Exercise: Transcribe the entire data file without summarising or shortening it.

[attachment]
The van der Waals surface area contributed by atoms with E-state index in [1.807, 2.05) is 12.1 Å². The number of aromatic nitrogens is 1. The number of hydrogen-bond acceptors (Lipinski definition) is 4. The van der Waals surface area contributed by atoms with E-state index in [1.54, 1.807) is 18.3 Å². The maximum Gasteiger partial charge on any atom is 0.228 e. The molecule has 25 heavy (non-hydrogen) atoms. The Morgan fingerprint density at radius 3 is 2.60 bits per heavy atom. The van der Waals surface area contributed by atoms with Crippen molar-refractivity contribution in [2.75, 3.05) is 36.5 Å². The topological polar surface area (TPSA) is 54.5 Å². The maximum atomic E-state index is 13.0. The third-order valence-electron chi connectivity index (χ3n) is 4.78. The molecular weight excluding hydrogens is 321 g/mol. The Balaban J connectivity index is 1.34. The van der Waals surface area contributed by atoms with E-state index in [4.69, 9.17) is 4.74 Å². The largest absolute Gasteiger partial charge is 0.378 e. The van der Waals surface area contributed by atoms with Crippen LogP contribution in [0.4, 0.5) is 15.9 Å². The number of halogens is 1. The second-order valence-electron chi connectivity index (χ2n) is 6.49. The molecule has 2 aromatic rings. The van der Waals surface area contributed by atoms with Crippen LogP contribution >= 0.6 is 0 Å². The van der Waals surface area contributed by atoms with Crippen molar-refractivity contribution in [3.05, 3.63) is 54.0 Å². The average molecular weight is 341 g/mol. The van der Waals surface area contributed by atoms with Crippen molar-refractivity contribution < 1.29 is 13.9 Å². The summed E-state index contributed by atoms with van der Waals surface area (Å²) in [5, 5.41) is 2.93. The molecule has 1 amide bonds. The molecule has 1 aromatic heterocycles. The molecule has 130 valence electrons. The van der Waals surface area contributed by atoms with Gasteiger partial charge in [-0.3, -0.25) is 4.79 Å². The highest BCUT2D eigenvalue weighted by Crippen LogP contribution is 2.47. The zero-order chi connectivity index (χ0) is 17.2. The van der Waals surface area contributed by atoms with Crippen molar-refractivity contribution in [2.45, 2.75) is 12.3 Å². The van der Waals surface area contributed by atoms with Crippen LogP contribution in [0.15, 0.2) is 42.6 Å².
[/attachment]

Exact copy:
The van der Waals surface area contributed by atoms with E-state index in [1.807, 2.05) is 12.1 Å². The number of aromatic nitrogens is 1. The number of hydrogen-bond acceptors (Lipinski definition) is 4. The van der Waals surface area contributed by atoms with E-state index in [1.54, 1.807) is 18.3 Å². The maximum Gasteiger partial charge on any atom is 0.228 e. The molecule has 25 heavy (non-hydrogen) atoms. The Morgan fingerprint density at radius 3 is 2.60 bits per heavy atom. The van der Waals surface area contributed by atoms with Crippen molar-refractivity contribution in [2.75, 3.05) is 36.5 Å². The topological polar surface area (TPSA) is 54.5 Å². The maximum atomic E-state index is 13.0. The third-order valence-electron chi connectivity index (χ3n) is 4.78. The molecular weight excluding hydrogens is 321 g/mol. The Balaban J connectivity index is 1.34. The van der Waals surface area contributed by atoms with E-state index in [4.69, 9.17) is 4.74 Å². The largest absolute Gasteiger partial charge is 0.378 e. The van der Waals surface area contributed by atoms with Crippen LogP contribution in [0.4, 0.5) is 15.9 Å². The number of halogens is 1. The second-order valence-electron chi connectivity index (χ2n) is 6.49. The molecule has 2 aromatic rings. The van der Waals surface area contributed by atoms with Crippen LogP contribution >= 0.6 is 0 Å². The van der Waals surface area contributed by atoms with Crippen molar-refractivity contribution in [3.05, 3.63) is 54.0 Å². The average molecular weight is 341 g/mol. The van der Waals surface area contributed by atoms with Crippen molar-refractivity contribution < 1.29 is 13.9 Å². The summed E-state index contributed by atoms with van der Waals surface area (Å²) in [5, 5.41) is 2.93. The molecule has 1 amide bonds. The molecule has 1 aromatic heterocycles. The molecule has 130 valence electrons. The van der Waals surface area contributed by atoms with Gasteiger partial charge in [-0.3, -0.25) is 4.79 Å². The highest BCUT2D eigenvalue weighted by Crippen LogP contribution is 2.47. The zero-order chi connectivity index (χ0) is 17.2. The van der Waals surface area contributed by atoms with Crippen molar-refractivity contribution in [2.45, 2.75) is 12.3 Å². The van der Waals surface area contributed by atoms with Crippen LogP contribution in [0.15, 0.2) is 42.6 Å².